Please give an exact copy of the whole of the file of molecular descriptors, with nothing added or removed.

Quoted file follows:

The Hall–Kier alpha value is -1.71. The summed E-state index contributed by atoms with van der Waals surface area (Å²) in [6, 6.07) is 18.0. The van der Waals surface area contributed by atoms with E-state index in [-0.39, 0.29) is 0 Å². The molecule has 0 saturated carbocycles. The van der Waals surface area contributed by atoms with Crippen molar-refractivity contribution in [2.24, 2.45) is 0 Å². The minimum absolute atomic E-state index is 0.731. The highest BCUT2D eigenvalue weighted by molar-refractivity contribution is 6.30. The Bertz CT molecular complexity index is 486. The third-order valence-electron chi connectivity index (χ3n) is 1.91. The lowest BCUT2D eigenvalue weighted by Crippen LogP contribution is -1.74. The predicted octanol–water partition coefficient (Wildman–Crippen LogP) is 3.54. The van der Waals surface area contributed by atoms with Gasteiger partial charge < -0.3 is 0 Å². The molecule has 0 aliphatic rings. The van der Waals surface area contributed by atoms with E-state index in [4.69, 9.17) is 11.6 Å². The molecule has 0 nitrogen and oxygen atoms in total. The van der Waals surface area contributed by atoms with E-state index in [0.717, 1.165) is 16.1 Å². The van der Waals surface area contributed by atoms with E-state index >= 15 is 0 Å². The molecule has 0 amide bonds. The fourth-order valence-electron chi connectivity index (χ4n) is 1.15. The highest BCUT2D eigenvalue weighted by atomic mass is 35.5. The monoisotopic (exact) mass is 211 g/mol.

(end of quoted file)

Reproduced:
The Hall–Kier alpha value is -1.71. The summed E-state index contributed by atoms with van der Waals surface area (Å²) in [6, 6.07) is 18.0. The van der Waals surface area contributed by atoms with E-state index in [-0.39, 0.29) is 0 Å². The molecule has 0 saturated carbocycles. The van der Waals surface area contributed by atoms with Crippen molar-refractivity contribution in [2.24, 2.45) is 0 Å². The minimum absolute atomic E-state index is 0.731. The highest BCUT2D eigenvalue weighted by molar-refractivity contribution is 6.30. The Bertz CT molecular complexity index is 486. The third-order valence-electron chi connectivity index (χ3n) is 1.91. The lowest BCUT2D eigenvalue weighted by Crippen LogP contribution is -1.74. The predicted octanol–water partition coefficient (Wildman–Crippen LogP) is 3.54. The van der Waals surface area contributed by atoms with Gasteiger partial charge < -0.3 is 0 Å². The molecule has 0 aliphatic rings. The van der Waals surface area contributed by atoms with E-state index in [4.69, 9.17) is 11.6 Å². The molecule has 0 nitrogen and oxygen atoms in total. The van der Waals surface area contributed by atoms with E-state index in [0.717, 1.165) is 16.1 Å². The van der Waals surface area contributed by atoms with E-state index >= 15 is 0 Å². The molecule has 0 amide bonds. The fourth-order valence-electron chi connectivity index (χ4n) is 1.15. The highest BCUT2D eigenvalue weighted by atomic mass is 35.5. The monoisotopic (exact) mass is 211 g/mol.